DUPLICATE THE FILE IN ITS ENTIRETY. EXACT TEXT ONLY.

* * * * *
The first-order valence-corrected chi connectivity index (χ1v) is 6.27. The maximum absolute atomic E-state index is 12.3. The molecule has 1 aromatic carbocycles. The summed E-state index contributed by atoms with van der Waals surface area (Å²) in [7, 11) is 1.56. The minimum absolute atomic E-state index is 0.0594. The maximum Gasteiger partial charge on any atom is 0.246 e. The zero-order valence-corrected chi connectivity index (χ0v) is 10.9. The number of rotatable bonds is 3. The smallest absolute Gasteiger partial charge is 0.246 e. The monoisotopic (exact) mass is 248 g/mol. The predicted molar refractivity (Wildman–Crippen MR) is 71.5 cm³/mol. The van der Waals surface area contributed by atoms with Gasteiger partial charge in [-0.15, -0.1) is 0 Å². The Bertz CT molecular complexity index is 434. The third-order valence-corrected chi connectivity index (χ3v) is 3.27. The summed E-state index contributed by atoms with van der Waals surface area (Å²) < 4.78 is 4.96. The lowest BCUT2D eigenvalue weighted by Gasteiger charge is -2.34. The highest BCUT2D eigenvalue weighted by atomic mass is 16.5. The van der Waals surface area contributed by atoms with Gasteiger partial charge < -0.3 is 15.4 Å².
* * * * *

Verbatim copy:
The first-order valence-corrected chi connectivity index (χ1v) is 6.27. The maximum absolute atomic E-state index is 12.3. The molecule has 1 aromatic carbocycles. The summed E-state index contributed by atoms with van der Waals surface area (Å²) in [7, 11) is 1.56. The minimum absolute atomic E-state index is 0.0594. The maximum Gasteiger partial charge on any atom is 0.246 e. The zero-order valence-corrected chi connectivity index (χ0v) is 10.9. The number of rotatable bonds is 3. The smallest absolute Gasteiger partial charge is 0.246 e. The monoisotopic (exact) mass is 248 g/mol. The predicted molar refractivity (Wildman–Crippen MR) is 71.5 cm³/mol. The van der Waals surface area contributed by atoms with Gasteiger partial charge in [-0.15, -0.1) is 0 Å². The Bertz CT molecular complexity index is 434. The third-order valence-corrected chi connectivity index (χ3v) is 3.27. The summed E-state index contributed by atoms with van der Waals surface area (Å²) < 4.78 is 4.96. The lowest BCUT2D eigenvalue weighted by Gasteiger charge is -2.34. The highest BCUT2D eigenvalue weighted by atomic mass is 16.5. The van der Waals surface area contributed by atoms with Gasteiger partial charge < -0.3 is 15.4 Å².